Make joy a priority. When I was in my mid-30s I was climbing the corporate ladder and felt stressed constantly.  I got into a discussion about it one day with an influential college teacher who always seemed unflappable. I asked him, “Well Bob, what is the emotion YOU feel most of the time?” And without hesitation, he said, “Joy.”  This was a profound revelation to me.  I had never even considered this possibility.  So I made it a life goal to make sure that I felt “joy” most of the time.  With that foundation, it really can effect your decision process.

Do good work. “Humble excellence.” Isn’t that a worthwhile goal?

Put your kids first. I know this seems obvious, but when you’re stuck in life, consider the answer that is best for your family. For me, it was always the right choice.

Take good care of your spouse. In the end, I can’t solve world hunger. I can’t even solve hunger in my own community. But I can have a profound impact on the happiness of that one person I’m married to.  I look at contributing to a strong marriage as a primary mission on earth. Have a good one and there will be countless ripples of joy spreading in all directions. When you give to your spouse, you’re really giving to yourself in the long run.

Take God seriously. You don’t have to check your brain at the door to have faith in God. At my core, I’m a scientist, a data guy.  And the more I learn and experience, the more I know God is real.  As scientists probe the very large and very small in the universe, the response is increasingly “this is statistically impossible.”  It is … unless you dismiss the obvious answer of a Creator.  For me, it is liberating and inspiring to believe in God. I recommend the short video “Everything is Spiritual” by Rob Bell.  A compelling thesis for God without a big-hair preacher yelling at you.  That is not God, I’m pretty sure.

Live without regret — That’s different from saying don’t make mistakes. Of course we all make mistakes!  But I am at peace that I have made the best decisions in the moment, even if they were mistakes, and that is not something to regret.  I try to live in way to be proud of.  My goal is to look back at my life and say “Yes, I did that well. I do not wish for a re-do.”

Stay centered. When the world wants you to be a bitch, don’t be.  Feel how you feel but choose how you react. I find this especially difficult on the social web. It’s such a mind muck of politics and self-appointed blog-gods.  It’s so easy to get pulled into that. Sometimes I just want to tell these folks how petty and narcissistic they are. But that would be bitchy, so I don’t.  Well … usually I don’t.  Stay centered.

Find a higher purpose. I’ve addressed  the importance of marriage, family, and work.  But my biggest adrenaline rush comes from teaching (I don’t do it for the money believe me), from working on a Habitat for Humanity house, or mentoring an inner-city kid. This stuff is easy to put off when life is so busy, but this is when I feel I am really leaving a legacy, even if it’s a nail in somebody’s roof.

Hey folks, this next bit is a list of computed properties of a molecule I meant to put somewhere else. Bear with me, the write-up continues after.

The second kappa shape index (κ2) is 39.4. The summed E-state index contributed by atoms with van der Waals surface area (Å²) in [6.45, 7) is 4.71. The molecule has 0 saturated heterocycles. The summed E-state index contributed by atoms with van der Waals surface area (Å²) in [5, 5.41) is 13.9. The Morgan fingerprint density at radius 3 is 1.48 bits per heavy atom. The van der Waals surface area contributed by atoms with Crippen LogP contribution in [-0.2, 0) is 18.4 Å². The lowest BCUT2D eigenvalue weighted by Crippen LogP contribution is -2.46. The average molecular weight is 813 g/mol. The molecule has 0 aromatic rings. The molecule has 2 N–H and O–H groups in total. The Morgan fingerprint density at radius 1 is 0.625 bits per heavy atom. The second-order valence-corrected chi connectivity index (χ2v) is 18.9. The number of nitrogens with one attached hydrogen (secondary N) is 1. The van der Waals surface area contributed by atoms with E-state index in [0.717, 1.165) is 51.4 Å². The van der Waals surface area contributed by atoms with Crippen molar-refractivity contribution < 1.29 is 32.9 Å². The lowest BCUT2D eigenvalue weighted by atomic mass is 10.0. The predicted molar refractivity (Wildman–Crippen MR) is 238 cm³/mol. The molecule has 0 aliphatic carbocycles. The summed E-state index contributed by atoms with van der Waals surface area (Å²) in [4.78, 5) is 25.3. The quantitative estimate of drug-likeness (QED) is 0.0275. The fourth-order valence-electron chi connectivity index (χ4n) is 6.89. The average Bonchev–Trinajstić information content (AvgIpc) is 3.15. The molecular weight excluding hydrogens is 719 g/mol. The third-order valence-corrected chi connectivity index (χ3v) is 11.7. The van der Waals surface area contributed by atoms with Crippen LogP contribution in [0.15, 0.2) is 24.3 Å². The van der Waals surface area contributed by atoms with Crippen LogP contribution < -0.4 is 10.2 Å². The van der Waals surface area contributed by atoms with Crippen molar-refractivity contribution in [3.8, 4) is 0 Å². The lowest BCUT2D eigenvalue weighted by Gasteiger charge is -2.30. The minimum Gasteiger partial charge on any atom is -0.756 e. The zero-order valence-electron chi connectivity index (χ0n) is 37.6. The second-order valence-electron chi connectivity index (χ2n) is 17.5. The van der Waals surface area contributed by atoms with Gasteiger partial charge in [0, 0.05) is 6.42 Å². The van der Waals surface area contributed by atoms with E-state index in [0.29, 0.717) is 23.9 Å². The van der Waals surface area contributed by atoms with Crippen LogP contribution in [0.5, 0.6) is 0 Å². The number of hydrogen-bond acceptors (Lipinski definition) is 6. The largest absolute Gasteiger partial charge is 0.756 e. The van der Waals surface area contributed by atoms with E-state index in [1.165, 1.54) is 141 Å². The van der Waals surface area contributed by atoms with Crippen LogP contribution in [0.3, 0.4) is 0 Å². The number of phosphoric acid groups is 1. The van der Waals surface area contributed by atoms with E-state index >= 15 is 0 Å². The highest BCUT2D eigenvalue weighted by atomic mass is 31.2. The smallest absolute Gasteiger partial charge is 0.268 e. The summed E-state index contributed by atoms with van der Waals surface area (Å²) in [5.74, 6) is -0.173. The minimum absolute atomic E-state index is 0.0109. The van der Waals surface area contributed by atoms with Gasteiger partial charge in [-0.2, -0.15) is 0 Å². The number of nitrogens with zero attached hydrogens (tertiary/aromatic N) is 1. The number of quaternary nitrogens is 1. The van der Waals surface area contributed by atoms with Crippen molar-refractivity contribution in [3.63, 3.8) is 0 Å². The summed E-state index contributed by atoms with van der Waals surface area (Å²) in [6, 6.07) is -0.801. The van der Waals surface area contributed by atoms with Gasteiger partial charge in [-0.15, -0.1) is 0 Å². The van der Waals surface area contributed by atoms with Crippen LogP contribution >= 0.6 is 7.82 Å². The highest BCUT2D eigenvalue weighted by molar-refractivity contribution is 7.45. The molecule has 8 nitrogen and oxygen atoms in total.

Celebrate urgently. I often look up at the stars and think, wow, how much would I PAY to see this? Have you ever thought like that? What if the stars only came out once every 50 years?  You could make a fortune by charging admission fees.  Man, this world is FREE.  Don’t take it for granted. Celebrate even the small things that you love.

Don’t do things that will make you die. I used to live more recklessly, especially on a mountain bike. Then a few years ago I had a spinal cord injury. I had an operation and one of the possible outcomes was paralysis.  Gratefully, the long-term effects have been minor, but the biggest impact has been on my life approach. I have SO MANY things in my life that create happiness. I’m not willing to risk those any more over an activity with a probability of injury. I know some people will disagree with this, but hey, I told you this is about me, not you. I’m looking forward to a long life, not a crippled one. I still ride my bike … just in safer places!

Love one another. Here’s how I look at people. Every one of you started out as an innocent, beautiful baby. Then over the years, shit happened, it accumulated and forged something different. But at your core, you are still that beautiful little baby, right?  Of course you are. So even when a person is a bastard I try to imagine them as an infant and think, “damn, I’m sorry it had to turn out this way. It’s probably not your fault. I want to try my best to love you any way.” We could solve a lot of problems if we all carried around our baby pictures.

So there you go. If you disagree, it won’t matter any way because my concrete is set. : )

I would love to hear your thoughts though, and maybe you’ll even write your own post about your 11 little secrets.

Illustration:  www.spadin.eu/